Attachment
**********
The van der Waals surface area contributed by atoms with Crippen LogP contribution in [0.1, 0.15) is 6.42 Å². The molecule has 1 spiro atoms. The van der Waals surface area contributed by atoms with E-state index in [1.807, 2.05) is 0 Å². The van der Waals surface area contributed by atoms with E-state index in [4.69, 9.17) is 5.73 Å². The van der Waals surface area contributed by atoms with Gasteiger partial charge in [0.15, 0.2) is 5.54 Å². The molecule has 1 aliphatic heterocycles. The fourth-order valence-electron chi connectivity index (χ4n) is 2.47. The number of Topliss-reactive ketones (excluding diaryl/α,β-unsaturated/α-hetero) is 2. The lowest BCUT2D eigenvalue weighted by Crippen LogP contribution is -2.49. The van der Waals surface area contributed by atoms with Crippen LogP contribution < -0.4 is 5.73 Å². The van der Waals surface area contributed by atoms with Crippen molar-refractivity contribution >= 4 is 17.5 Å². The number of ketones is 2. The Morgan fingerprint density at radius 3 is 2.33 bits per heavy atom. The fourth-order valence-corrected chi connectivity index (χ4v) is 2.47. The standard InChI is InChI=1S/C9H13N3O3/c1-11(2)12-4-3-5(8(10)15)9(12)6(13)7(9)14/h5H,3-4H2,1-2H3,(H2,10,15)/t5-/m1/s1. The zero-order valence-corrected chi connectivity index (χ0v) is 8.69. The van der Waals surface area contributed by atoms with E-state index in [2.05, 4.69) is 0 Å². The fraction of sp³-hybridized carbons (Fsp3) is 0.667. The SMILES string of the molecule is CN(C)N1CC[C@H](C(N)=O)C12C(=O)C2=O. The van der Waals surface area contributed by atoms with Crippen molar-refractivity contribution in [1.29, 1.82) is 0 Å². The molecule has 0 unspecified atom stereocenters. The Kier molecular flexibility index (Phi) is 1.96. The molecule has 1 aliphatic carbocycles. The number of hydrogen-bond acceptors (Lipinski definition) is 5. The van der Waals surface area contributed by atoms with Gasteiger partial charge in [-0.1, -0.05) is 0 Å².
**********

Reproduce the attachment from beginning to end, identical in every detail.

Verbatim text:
The van der Waals surface area contributed by atoms with Crippen LogP contribution in [0.1, 0.15) is 6.42 Å². The molecule has 1 spiro atoms. The van der Waals surface area contributed by atoms with E-state index in [1.807, 2.05) is 0 Å². The van der Waals surface area contributed by atoms with E-state index in [4.69, 9.17) is 5.73 Å². The van der Waals surface area contributed by atoms with Gasteiger partial charge in [0.15, 0.2) is 5.54 Å². The molecule has 1 aliphatic heterocycles. The fourth-order valence-electron chi connectivity index (χ4n) is 2.47. The number of Topliss-reactive ketones (excluding diaryl/α,β-unsaturated/α-hetero) is 2. The lowest BCUT2D eigenvalue weighted by Crippen LogP contribution is -2.49. The van der Waals surface area contributed by atoms with Crippen LogP contribution < -0.4 is 5.73 Å². The van der Waals surface area contributed by atoms with Crippen molar-refractivity contribution >= 4 is 17.5 Å². The number of ketones is 2. The Morgan fingerprint density at radius 3 is 2.33 bits per heavy atom. The fourth-order valence-corrected chi connectivity index (χ4v) is 2.47. The standard InChI is InChI=1S/C9H13N3O3/c1-11(2)12-4-3-5(8(10)15)9(12)6(13)7(9)14/h5H,3-4H2,1-2H3,(H2,10,15)/t5-/m1/s1. The zero-order valence-corrected chi connectivity index (χ0v) is 8.69. The van der Waals surface area contributed by atoms with E-state index in [2.05, 4.69) is 0 Å². The fraction of sp³-hybridized carbons (Fsp3) is 0.667. The SMILES string of the molecule is CN(C)N1CC[C@H](C(N)=O)C12C(=O)C2=O. The van der Waals surface area contributed by atoms with Crippen molar-refractivity contribution in [1.29, 1.82) is 0 Å². The molecule has 0 unspecified atom stereocenters. The Kier molecular flexibility index (Phi) is 1.96. The molecule has 1 aliphatic carbocycles. The number of hydrogen-bond acceptors (Lipinski definition) is 5. The van der Waals surface area contributed by atoms with Gasteiger partial charge in [-0.1, -0.05) is 0 Å².